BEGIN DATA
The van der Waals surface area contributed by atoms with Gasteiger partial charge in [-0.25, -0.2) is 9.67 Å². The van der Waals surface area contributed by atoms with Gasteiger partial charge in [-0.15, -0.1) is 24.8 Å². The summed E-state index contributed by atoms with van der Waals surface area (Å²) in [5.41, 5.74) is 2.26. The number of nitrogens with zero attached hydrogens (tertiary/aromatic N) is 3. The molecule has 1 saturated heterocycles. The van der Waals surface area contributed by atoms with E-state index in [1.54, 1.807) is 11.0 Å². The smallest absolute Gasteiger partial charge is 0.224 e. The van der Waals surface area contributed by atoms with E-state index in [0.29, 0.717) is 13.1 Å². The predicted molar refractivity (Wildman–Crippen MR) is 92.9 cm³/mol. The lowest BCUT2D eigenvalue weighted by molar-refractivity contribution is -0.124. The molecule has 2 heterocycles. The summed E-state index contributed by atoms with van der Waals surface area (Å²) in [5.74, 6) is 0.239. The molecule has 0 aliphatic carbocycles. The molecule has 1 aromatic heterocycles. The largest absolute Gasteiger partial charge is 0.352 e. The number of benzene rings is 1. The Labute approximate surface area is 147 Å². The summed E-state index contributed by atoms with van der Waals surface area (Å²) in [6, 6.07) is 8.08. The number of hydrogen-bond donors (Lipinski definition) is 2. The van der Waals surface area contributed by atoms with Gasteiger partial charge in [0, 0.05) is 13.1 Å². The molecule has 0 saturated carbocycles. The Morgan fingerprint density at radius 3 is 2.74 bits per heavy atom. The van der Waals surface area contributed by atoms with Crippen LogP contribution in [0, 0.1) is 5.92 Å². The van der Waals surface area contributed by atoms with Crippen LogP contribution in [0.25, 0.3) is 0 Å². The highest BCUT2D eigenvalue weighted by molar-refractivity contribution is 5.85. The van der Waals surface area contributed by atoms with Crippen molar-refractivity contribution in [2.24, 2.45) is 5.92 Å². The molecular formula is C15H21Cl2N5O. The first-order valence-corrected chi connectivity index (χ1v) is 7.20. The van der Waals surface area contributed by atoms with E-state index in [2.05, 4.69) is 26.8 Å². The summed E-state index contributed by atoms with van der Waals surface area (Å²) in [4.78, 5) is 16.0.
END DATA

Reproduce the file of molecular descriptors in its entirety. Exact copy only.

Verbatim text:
The van der Waals surface area contributed by atoms with Gasteiger partial charge in [-0.25, -0.2) is 9.67 Å². The van der Waals surface area contributed by atoms with Gasteiger partial charge in [-0.15, -0.1) is 24.8 Å². The summed E-state index contributed by atoms with van der Waals surface area (Å²) in [5.41, 5.74) is 2.26. The number of nitrogens with zero attached hydrogens (tertiary/aromatic N) is 3. The molecule has 1 saturated heterocycles. The van der Waals surface area contributed by atoms with E-state index in [1.54, 1.807) is 11.0 Å². The smallest absolute Gasteiger partial charge is 0.224 e. The van der Waals surface area contributed by atoms with E-state index in [0.29, 0.717) is 13.1 Å². The predicted molar refractivity (Wildman–Crippen MR) is 92.9 cm³/mol. The lowest BCUT2D eigenvalue weighted by molar-refractivity contribution is -0.124. The molecule has 2 heterocycles. The summed E-state index contributed by atoms with van der Waals surface area (Å²) in [5.74, 6) is 0.239. The molecule has 0 aliphatic carbocycles. The molecule has 1 aromatic heterocycles. The largest absolute Gasteiger partial charge is 0.352 e. The number of benzene rings is 1. The Labute approximate surface area is 147 Å². The summed E-state index contributed by atoms with van der Waals surface area (Å²) in [6, 6.07) is 8.08. The number of hydrogen-bond donors (Lipinski definition) is 2. The van der Waals surface area contributed by atoms with Gasteiger partial charge in [0, 0.05) is 13.1 Å². The molecule has 0 saturated carbocycles. The Morgan fingerprint density at radius 3 is 2.74 bits per heavy atom. The van der Waals surface area contributed by atoms with Crippen LogP contribution in [0, 0.1) is 5.92 Å². The van der Waals surface area contributed by atoms with Crippen LogP contribution in [0.25, 0.3) is 0 Å². The highest BCUT2D eigenvalue weighted by molar-refractivity contribution is 5.85. The van der Waals surface area contributed by atoms with Crippen molar-refractivity contribution in [2.24, 2.45) is 5.92 Å². The molecular formula is C15H21Cl2N5O. The first-order valence-corrected chi connectivity index (χ1v) is 7.20. The van der Waals surface area contributed by atoms with E-state index in [2.05, 4.69) is 26.8 Å². The summed E-state index contributed by atoms with van der Waals surface area (Å²) in [4.78, 5) is 16.0.